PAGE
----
The Star newspaper in Turkey reported Wednesday that the Turkish government decided not to send a new ambassador to Israel unless it cooperates with the International Investigation Committee in charge of investigating the deadly Israeli attack against the Freedom Flotilla in international waters. The paper quoted a government official stating that his country decided to freeze military deals with Israel, including deals to update fighter jets, tanks and missiles. The deal is estimated at about US$7 billion dollars.
Turkey also decided to suspend joint military exercises with Israel, agreements to train pilots and also decided to halt its security cooperation with Tel Aviv.
Meanwhile, Turkish president, Abdullah Gul, said that the Turkish government prepared a road map detailing measures to be taken against Israel should it fail to cooperate with the international investigation into the attack against the Freedom Flotilla.
He refused to comment on the nature of these measures, but said that they will be announced at the right time.
The Turkish paper said that a committee was formed by the Foreign Ministry and the Justice Minister in order to prepare for an international investigation into the Israel attack.
United Nations Secretary-General, Ban Ki-moon, proposed forming a comprehensive international investigation committee but the Israeli government rejected the idea and claimed it was investigating the attack with the participation of two foreign observers.
Israel also claimed that its investigation is professional and is being carried out on both military and political levels.
The Palestinian Center for Human Rights (PCHR), based in Gaza, issued a press release stating that the Israeli investigation committee was appointed and approved by the Israeli government; therefore it cannot be considered an official committee.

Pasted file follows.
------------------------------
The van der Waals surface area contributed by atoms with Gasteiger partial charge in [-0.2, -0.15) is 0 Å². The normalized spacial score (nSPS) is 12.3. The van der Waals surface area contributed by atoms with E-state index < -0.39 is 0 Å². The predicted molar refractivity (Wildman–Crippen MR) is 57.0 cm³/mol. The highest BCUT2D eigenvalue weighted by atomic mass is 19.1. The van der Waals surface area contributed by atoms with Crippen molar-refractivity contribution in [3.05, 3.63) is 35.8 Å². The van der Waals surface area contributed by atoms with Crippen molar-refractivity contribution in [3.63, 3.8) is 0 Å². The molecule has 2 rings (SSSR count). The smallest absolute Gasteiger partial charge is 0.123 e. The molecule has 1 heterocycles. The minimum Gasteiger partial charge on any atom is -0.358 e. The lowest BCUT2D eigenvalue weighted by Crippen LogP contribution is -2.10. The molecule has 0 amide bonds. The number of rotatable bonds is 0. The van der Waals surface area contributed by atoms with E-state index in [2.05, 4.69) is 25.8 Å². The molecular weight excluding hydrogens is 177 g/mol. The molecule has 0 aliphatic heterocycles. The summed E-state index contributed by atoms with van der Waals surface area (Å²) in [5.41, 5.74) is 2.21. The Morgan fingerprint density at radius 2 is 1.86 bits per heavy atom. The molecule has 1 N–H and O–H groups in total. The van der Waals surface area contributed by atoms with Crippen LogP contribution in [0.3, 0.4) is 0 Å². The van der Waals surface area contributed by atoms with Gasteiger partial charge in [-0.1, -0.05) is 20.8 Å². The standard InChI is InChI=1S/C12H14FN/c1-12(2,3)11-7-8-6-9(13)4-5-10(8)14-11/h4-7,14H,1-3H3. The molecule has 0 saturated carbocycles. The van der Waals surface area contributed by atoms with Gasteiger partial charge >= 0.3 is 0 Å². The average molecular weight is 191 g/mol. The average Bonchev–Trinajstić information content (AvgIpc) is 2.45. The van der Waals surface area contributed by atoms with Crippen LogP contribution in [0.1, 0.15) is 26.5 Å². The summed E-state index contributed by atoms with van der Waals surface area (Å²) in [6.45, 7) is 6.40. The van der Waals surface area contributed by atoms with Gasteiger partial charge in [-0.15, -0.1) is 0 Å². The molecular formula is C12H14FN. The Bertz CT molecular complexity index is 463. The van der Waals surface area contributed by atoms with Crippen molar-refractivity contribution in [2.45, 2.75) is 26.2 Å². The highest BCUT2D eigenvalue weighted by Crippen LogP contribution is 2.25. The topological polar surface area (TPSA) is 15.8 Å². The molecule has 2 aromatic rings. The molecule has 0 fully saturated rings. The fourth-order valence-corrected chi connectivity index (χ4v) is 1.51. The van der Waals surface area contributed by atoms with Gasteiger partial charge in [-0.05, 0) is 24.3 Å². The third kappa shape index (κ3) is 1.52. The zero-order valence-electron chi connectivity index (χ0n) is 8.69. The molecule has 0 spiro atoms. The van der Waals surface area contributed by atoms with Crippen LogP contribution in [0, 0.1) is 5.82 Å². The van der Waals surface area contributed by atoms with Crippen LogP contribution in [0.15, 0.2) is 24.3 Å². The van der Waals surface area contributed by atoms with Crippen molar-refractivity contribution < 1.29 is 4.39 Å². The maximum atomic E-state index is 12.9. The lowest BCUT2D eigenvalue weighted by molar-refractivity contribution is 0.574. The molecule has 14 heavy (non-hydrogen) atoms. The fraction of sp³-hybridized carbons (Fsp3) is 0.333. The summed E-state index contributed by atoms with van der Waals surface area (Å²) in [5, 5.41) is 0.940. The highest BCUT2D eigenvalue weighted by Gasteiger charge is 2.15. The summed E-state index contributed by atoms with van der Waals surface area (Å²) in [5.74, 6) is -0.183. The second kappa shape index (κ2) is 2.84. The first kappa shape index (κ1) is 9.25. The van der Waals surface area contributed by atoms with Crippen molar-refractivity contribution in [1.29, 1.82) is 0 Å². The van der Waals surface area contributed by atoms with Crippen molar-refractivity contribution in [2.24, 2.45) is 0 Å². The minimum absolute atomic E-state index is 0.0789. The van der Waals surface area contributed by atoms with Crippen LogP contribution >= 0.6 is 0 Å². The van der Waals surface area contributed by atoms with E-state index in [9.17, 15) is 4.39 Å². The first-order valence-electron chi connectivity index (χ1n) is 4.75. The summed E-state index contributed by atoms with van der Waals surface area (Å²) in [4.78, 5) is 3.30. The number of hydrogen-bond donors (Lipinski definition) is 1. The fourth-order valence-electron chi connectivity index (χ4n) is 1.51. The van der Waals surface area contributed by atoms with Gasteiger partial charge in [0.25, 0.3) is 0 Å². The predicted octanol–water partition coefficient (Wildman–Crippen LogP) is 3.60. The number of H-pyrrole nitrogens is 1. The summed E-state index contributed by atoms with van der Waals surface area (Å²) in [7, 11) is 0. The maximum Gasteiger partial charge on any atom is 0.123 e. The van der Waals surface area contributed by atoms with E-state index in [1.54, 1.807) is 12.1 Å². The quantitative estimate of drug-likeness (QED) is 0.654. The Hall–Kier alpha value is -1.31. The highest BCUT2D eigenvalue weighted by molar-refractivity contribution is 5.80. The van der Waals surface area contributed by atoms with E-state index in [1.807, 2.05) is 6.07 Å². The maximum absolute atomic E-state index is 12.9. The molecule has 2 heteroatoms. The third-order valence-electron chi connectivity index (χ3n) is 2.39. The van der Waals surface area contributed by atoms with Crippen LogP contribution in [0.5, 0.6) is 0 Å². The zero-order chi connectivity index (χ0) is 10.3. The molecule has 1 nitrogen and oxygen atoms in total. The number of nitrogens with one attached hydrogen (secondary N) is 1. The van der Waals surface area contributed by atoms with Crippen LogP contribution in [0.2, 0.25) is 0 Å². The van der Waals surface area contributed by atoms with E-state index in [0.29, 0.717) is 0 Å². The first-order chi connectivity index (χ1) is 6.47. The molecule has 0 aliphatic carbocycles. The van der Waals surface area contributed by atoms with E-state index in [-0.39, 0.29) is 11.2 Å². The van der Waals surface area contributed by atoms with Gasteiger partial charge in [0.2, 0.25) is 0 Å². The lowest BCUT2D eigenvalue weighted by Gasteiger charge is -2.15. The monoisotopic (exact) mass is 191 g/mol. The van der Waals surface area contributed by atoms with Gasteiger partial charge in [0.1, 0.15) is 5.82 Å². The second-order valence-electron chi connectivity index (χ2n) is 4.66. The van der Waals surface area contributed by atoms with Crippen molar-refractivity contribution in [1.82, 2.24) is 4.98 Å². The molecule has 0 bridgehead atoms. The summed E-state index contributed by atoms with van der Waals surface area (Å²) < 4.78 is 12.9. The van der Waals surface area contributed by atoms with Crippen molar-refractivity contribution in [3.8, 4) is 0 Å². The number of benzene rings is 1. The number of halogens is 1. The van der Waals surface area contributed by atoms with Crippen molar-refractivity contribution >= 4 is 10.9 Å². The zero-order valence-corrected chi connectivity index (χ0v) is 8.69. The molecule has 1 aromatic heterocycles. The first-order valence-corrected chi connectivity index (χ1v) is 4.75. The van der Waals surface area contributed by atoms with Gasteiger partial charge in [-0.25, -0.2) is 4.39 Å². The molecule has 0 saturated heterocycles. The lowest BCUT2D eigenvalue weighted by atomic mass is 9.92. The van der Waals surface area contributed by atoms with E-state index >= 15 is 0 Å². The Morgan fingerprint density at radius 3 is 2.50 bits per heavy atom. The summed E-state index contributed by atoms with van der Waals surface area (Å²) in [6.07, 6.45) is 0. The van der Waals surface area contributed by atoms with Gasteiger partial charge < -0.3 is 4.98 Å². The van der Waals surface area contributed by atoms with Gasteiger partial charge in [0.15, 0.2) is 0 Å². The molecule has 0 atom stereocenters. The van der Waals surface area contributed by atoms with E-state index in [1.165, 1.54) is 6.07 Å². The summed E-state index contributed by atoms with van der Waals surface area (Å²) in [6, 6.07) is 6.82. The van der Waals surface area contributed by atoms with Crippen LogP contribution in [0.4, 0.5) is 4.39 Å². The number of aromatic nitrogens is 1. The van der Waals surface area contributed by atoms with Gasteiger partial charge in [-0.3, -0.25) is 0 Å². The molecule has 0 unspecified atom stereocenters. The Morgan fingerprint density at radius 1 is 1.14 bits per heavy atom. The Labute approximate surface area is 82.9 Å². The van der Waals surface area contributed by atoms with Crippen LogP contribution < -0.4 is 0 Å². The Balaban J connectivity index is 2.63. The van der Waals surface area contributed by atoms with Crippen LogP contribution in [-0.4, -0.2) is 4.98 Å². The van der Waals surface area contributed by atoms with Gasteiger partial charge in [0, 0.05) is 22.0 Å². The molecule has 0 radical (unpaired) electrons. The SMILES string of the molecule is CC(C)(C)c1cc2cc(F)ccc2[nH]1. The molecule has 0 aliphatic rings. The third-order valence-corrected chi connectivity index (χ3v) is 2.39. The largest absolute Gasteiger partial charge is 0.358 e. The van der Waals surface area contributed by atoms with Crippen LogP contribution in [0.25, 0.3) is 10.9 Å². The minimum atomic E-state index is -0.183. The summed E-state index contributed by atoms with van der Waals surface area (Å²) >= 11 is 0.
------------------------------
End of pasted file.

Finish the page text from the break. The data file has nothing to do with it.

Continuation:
Israel also said that it will not investigate or question any soldier, and that the soldiers who participated in the attack against the Freedom Flotilla will not be asked to testify.
The PCHR added that the Israeli committee did not provide guarantees that it would be independent and that its members have little experience, if any, in conducting international criminal investigations.
The committee includes a former justice of the Israeli High Court, a retired lieutenant and a retired diplomat. Israel also appointed two foreign experts who will not have any voting rights and only a limited role in the proceedings as they will be primarily joining hearings and consultation sessions.
Israel can also prevent the international observers from viewing certain documents deemed confidential by Israel as they “could harm Israel’s national security and its international relations”.
The PCHR stated that international law requires commitments to conduct detailed and non-biased investigations, and that such investigations should be real and should not aim at protecting officials who violated the law.
The European Court for Human Rights said that the investigations must be able to identify those who violated international law and must be able to punish them.
Yet, Israel wants to conduct its own investigation that would not name officials, let alone allow for prosecutions of the officials and the soldiers who ordered and conducted the deadly attack against nonviolent peace activists escorting aid to Gaza.